their manumission. except one of the two members from Delaware--to 76 Nays, whereof ten were from Free States--Massachusetts (then including Maine) supplying three of them, New York three, with one each from New Jersey, New Hampshire, Ohio, and Illinois. The residue of the amendment was likewise sustained, by the close vote of 82 Yeas to 78 Nays. The bill thus amended was ordered to a third reading by 98 Yeas to 56 Nays, and the next day was passed and sent to the Senate, where the restrictio, not of the advocates, but of the opponents, of Slavery Restriction, intended solely to win votes enough from the majority in the House to secure the admission of Missouri as a Slave State. It was first proposed in the Senate by Mr. Thomas, of Illinois--a uniform opponent of Restriction on Missouri--and introduced by him February 17, 1820. in this shape: And be it further enacted, That in all that Territory ceded by France to the United States, under the name of Louisiana, which lies no
He also made a visit to the settlements in Canada, of fugitives from American Slavery, to inquire into the welfare of their inhabitants. On the 17th of May, 1838, at the burning by a mob of Pennsylvania Hall — built by Abolitionists, because they could be heard in no other — his little property, consisting mainly of papers, books, clothes, etc., which had been collected in one of the rooms of that Hall, with a view to his migration westward, was totally destroyed. In July, he started for Illinois, where his children then resided, and reached them in the September following. He planted himself at Lowell, La Salle county, gathered his offspring about him, purchased a printing-office, and renewed the issues of his Genius. But in August, 1839, he was attacked by a prevailing fever, of which he died on the 22d of that month, in the 51st year of his age. Thus closed the record of one of the most heroic, devoted, unselfish, courageous lives, that has ever been lived on this continent.
. The immediate cause of the excitement here alleged was the illegal and violent seizure, in Illinois, of two white men suspected of having decoyed slaves away from Saint Louis. The suspected perscted its course. Something must be done in this matter, and that speedily! The good people of Illinois must either put a stop to the efforts of these fanatics, or expel them from their community. It it. During the following month, Mr. Lovejoy attended the meeting of the Presbyterian Synod of Illinois, at Spring-field, as also meetings of an anti-Slavery Convention in Upper Alton, and one or two follows: Yeas: Messrs. Benton, Brown, Buchanan, Clay, Clayton, Crittenden, Davis, Ewing of Illinois, Ewing of Ohio, Goldsborough, Grundy, Hendricks, Hill, Hubbard, Kent, King of Alabama, King of ish, George Sweeney, Jonathan Taylor, John B. Weller. Indiana.--John Davis, George H. Proffit.--Illinois.--John Reynolds. In a little more than ten years after this, Congress prohibited the Slave-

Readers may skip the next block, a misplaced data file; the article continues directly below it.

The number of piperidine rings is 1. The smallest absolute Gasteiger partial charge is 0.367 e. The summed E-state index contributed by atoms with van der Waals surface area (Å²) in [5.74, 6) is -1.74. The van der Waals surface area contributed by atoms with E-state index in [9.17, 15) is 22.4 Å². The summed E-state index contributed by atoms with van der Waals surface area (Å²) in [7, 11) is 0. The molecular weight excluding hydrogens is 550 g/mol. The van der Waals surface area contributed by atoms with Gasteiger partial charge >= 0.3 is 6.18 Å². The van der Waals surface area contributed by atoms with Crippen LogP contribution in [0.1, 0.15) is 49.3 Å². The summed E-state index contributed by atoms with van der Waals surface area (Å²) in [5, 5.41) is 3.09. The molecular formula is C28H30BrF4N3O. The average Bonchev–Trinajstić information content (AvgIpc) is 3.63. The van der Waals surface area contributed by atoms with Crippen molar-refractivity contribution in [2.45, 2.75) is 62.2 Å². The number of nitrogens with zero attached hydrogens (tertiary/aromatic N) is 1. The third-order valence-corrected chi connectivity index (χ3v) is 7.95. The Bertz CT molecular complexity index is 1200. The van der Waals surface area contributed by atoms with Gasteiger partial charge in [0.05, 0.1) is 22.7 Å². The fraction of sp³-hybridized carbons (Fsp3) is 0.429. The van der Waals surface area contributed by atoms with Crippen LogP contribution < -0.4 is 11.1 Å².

but New York alone would have secured Mr. Clay's election, giving him 141 electoral votes to 134 for his opponent. As it was, Mr. Clay received the electoral votes of Massachusetts, Rhode Island, Connecticut, Vermont, New Jersey, Delaware, Maryland, North Carolina, Ohio, Kentucky, and Tennessee--105 in all, being those of eleven States; while Mr. Polk was supported by Maine, New Hampshire, New York, Pennsylvania, Virginia, South Carolina, Georgia, Alabama, Mississippi, Louisiana, Indiana, Illinois, Michigan, Missouri, and Arkansas--fifteen States, casting 170 electoral votes. The popular votes throughout the country, as returned, were, for Clay, 1,288,533; for Polk, 1,327,325; for Birney, 62,263. So the triumph of Annexation had been secured by the indirect aid of the more intense partisans of Abolition. The Presidential canvass of 1844 had been not only the most arduous but the most equal of any that the country had ever known, with the possible exception of that of 1800. The